The House on Tuesday overwhelmingly approved bipartisan bills to crack down on supporters of Syria's Assad regime and renew a decades-old Iran sanctions law.
Swift passage underscored broad support on Capitol Hill for punishing financial backers of the Syrian regime and maintaining economic pressure on Tehran. Both bills had the firm backing of Rep. Ed Royce, R-Calif., chairman of the Foreign Affairs Committee, and Rep. Eliot Engel of New York, the panel's top Democrat.
The Senate must now act on the legislation before the bills can be sent to the president.
Lawmakers have accused the Assad regime of war crimes as the number of people killed during the violence in Syria continues to mount. The war, now in its sixth year, has killed as many as half a million people, contributed to Europe's worst refugee crisis since World War II and given the Daesh militant group room to grow into a global terror threat.
"What we have now is a grim lesson in human suffering," Royce said. "We can see the ethnic cleansing going on. Even the United Nations calls this 'crimes of historic proportions.' Enough's enough."
The Syria legislation targets key backers of Assad such as Russia and Iran, according to Royce, by requiring the president to sanction countries or companies that do business with or provide financing to the Syrian regime or the Central Bank of Syria.
Anyone that provides aircraft to Syria's commercial airlines, does business with the transportation and telecom sectors controlled by the Syrian regime, or supports the country's energy industry also would be subject to sanctions, according to the legislation.
"If you're acting as a lifeline to the Assad regime, you risk getting caught up in the net of our sanctions," Engel said.
Sanctions could be suspended if internationally recognized negotiations to resolve the war in Syria are making progress and the violence against civilians has ended, according the legislation.
The House bill would authorize the State Department to assist in the collection and preservation of evidence for war crimes trials. Secretary of State John Kerry last month called for a war crimes investigation of Russia and Syria, a move that escalated already heated rhetoric against Moscow for its part in a deadly military offensive in Aleppo, Syria's largest city, and its longstanding support of Assad.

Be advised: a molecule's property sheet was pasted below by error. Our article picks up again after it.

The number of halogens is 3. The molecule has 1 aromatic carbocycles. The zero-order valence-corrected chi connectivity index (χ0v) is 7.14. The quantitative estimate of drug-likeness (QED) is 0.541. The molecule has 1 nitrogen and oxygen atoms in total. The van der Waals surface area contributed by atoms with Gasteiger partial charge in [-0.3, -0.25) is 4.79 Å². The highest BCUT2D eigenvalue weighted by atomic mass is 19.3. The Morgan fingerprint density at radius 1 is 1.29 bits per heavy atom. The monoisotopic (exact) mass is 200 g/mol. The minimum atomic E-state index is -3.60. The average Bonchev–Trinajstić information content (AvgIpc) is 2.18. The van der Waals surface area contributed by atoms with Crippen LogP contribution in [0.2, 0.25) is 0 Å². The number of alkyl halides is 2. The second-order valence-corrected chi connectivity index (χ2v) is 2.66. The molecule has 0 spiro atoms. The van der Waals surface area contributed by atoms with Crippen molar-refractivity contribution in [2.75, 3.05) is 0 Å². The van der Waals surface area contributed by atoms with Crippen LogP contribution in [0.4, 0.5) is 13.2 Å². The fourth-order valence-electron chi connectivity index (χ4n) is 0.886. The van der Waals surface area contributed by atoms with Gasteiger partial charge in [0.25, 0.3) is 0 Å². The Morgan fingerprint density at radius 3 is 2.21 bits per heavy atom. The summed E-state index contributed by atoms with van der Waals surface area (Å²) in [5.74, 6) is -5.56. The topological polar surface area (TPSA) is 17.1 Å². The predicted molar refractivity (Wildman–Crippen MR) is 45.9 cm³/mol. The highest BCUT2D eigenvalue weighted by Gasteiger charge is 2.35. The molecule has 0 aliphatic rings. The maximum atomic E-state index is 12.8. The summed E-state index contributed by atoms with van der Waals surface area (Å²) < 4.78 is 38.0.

The Syria legislation, formally titled the Caesar Syria Civilian Protection Act, is named after a crime scene photographer for the Syrian military who was reassigned to photograph the bodies of imprisoned Syrian rebels and dissidents after the conflict began. He later defected, and his archive of images of more than 10,000 bodies was smuggled out of the country. He went by the pseudonym Caesar, and he testified in disguise in July 2014 year before Foreign Affairs Committee, saying he had witnessed a "genocidal massacre."
The Iran Sanctions Extensions Act cleared the House by a 419-1 vote. The bill's backers say extending the law allows the U.S. to punish Tehran should the country fail to live up the terms of the landmark nuclear deal reached last year. In exchange for Tehran rolling back its nuclear program, the U.S. and other world powers agreed to suspend wide-ranging oil, trade and financial sanctions that had choked the Iranian economy.
"Now is not the time to ease up on the world's leading state sponsor of terrorism," said Rep. Leonard Lance, R-N.J. "Sanctions work."
The act, first passed by Congress in 1996 and renewed several times since then, expires at the end of the year. The bill approved by the House extends the law by 10 years, to 2026. There is widespread support in the Senate for passing the extension.
Kerry signaled earlier this year President Barack Obama would sign the renewal bill.
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